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There were assorted peppers in the bag this week

There were assorted peppers in the bag this week . . . here is the note that went along with them.
A note from Kandan: These are HOT peppers.
Habaneros look like little pumpkins. Do not eat these straight, or raw! You must use them to cook only. Dispose of the pepper when you have cooked with it, or, if you have chopped it then only use a little bit. This legendary pepper is fabulously delicious but is not for those that are faint at heart and are not familiar with Tex-Mex, Mexican, or Cajun cuisine. Do not eat these things straight! These are used in sauces, fajita mix, spicy Mexican, and a gambit of other dishes. Scoville units are 100-300K, the hottest pepper on Earth. Orange or green.
Cayennes, these are the red peppers of Louisiana fame that have taken over the world. They are long and spindly. It is red pepper. Like the habaneros, they really shouldn’t be eaten straight but won’t get you into the emergency room like the habaneros will. I use them in most sauces containing tomatoes and as a spicy ingredient in marinades and in other dishes. Virtually anywhere I use garlic. Be careful, these are hot. . Scoville units are 30-50K. Red or green.
Tabascos, the other Louisiana pepper that has conquered the world, this is the other stuff that comes in the bottle. They are small with a slightly blunted point. I eat these raw sometimes, but I’m not from here and don’t recommend this for those that aren’t familiar with hot peppers. They are quite hot. A sauce can be made by pouring a small amount of boiling vinegar over them or by taking a small amount of boiled vinegar and pureeing the peppers with it. This sauce blows commercial hot sauces out of the water; there simply is no comparison. They can be used like Thai peppers in the American cuisine we call Chinese, or in Cajun, Southwestern, Tex-Mex, Southeast Asian, or Mexican cuisines. Scoville units are 30-50K, but I don’t find them as hot as the Cayennes. Red, orange, or green.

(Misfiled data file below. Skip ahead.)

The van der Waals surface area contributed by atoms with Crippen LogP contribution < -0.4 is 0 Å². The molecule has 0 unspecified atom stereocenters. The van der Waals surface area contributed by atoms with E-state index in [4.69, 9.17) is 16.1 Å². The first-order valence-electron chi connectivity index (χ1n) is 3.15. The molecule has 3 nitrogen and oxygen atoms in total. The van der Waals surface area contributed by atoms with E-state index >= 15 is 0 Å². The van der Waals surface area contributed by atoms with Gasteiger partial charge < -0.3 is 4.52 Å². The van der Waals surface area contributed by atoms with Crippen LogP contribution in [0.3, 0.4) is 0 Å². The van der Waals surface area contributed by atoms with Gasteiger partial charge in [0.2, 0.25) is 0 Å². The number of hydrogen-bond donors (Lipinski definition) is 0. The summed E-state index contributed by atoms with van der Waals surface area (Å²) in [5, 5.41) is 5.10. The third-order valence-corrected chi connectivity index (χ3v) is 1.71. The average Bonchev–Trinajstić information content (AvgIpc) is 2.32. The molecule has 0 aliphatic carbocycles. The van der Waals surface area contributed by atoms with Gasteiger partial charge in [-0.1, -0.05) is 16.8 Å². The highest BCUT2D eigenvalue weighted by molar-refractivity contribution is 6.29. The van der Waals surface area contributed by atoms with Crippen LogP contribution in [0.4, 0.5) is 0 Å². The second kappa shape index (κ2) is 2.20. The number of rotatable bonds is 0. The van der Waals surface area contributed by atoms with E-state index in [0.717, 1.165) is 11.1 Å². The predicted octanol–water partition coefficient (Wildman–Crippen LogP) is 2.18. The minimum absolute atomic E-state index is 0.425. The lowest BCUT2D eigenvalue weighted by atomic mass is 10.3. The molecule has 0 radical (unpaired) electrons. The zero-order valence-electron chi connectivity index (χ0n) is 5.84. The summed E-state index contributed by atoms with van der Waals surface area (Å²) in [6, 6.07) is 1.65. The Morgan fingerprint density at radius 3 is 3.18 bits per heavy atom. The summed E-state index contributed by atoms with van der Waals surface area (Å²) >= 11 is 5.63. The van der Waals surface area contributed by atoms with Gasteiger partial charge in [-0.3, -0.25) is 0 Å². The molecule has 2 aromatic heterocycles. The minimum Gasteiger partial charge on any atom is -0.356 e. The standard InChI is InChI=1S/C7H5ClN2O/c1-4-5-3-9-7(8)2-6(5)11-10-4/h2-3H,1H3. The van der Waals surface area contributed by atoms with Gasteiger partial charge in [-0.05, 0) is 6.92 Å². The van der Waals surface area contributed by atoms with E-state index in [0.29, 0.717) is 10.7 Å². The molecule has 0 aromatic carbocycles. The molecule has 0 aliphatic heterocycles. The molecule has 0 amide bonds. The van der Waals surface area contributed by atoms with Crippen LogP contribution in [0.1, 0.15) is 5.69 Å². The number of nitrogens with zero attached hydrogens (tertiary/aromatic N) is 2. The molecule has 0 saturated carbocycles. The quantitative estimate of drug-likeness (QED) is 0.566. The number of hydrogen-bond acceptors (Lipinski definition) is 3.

Jalapenos, likely America’s favorite pepper, they are less predictable than the others, as you never know just how hot an individual pepper will be; what is predictable is that they will not be near as hot as the others listed above here. They are larger and plumper with blunted to semi-blunted ends. I eat these with beer on occasion, but as previously stated, I’m from a culture of hot peppers. They can be used in just about anything that needs a little spice and are great using a rellenos recipe. I use all these peppers in BBQ sauce. Remember that Jalapenos are hot also, just not as much. Scoville units are 2.5-5.0K. Red or green.
Mild Banana Pepper will be in a different bag. These look a lot like Cayennes but are much more plump and are larger. They are not hot and are used in salads or sauces with pepper flavor without the heat. I just eat them plain. Red, orange, yellow, green, or yellow green.
WARNING: You guys need to know that these things are hot. Don’t get it in your eyes. If you do then rinse with cold water and use an ice pack until the burn subsides. Do the same if you get it in cuts or abrasions. If burn in your mouth is too much then milk is recommended rather than water. Wear gloves and/or glasses if you think you should when working with them. Capsaicin is detectable by human taste at the equivalent of a single drop in an Olympic pool. It can be dangerous stuff.
I realize that some of you won’t use these, or won’t use them before they expire. They can be given to neighbors or friends, they can be pureed to make a powerful organic insecticide, and they can be preserved by the boiling vinegar techniques or frozen or dried. To dry them just run a string through them and hang them in a warm, dry place, preferably in the sun. They will last quite some time and you will be happy to have them in the winter and early spring.

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